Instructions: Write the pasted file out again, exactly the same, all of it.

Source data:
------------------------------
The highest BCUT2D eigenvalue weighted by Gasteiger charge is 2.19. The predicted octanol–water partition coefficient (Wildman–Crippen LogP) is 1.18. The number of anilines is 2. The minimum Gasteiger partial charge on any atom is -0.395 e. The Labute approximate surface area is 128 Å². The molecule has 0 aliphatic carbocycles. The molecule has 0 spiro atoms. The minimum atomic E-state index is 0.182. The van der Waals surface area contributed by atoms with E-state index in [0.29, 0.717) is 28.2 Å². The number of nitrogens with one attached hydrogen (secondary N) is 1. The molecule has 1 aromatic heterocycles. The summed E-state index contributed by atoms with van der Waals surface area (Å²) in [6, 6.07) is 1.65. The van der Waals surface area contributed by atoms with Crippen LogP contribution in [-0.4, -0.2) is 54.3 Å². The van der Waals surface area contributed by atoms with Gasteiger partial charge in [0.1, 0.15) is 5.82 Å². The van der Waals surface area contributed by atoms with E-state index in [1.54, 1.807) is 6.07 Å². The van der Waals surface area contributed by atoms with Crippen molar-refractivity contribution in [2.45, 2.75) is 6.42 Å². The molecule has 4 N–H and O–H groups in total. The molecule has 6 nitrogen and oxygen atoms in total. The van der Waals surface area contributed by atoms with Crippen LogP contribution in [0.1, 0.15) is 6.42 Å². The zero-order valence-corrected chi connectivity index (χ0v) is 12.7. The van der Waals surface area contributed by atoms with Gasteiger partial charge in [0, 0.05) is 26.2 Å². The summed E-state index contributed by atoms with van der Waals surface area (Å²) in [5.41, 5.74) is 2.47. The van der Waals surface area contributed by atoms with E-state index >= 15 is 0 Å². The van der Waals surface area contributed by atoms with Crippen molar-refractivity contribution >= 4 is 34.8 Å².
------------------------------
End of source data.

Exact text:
The highest BCUT2D eigenvalue weighted by Gasteiger charge is 2.19. The predicted octanol–water partition coefficient (Wildman–Crippen LogP) is 1.18. The number of anilines is 2. The minimum Gasteiger partial charge on any atom is -0.395 e. The Labute approximate surface area is 128 Å². The molecule has 0 aliphatic carbocycles. The molecule has 0 spiro atoms. The minimum atomic E-state index is 0.182. The van der Waals surface area contributed by atoms with E-state index in [0.29, 0.717) is 28.2 Å². The number of nitrogens with one attached hydrogen (secondary N) is 1. The molecule has 1 aromatic heterocycles. The summed E-state index contributed by atoms with van der Waals surface area (Å²) in [6, 6.07) is 1.65. The van der Waals surface area contributed by atoms with Crippen LogP contribution in [-0.4, -0.2) is 54.3 Å². The van der Waals surface area contributed by atoms with Gasteiger partial charge in [0.1, 0.15) is 5.82 Å². The van der Waals surface area contributed by atoms with E-state index in [1.54, 1.807) is 6.07 Å². The van der Waals surface area contributed by atoms with Crippen molar-refractivity contribution in [2.45, 2.75) is 6.42 Å². The molecule has 4 N–H and O–H groups in total. The molecule has 6 nitrogen and oxygen atoms in total. The van der Waals surface area contributed by atoms with Crippen LogP contribution in [0.1, 0.15) is 6.42 Å². The zero-order valence-corrected chi connectivity index (χ0v) is 12.7. The van der Waals surface area contributed by atoms with Gasteiger partial charge in [0, 0.05) is 26.2 Å². The summed E-state index contributed by atoms with van der Waals surface area (Å²) in [5.41, 5.74) is 2.47. The van der Waals surface area contributed by atoms with E-state index >= 15 is 0 Å². The van der Waals surface area contributed by atoms with Crippen molar-refractivity contribution >= 4 is 34.8 Å².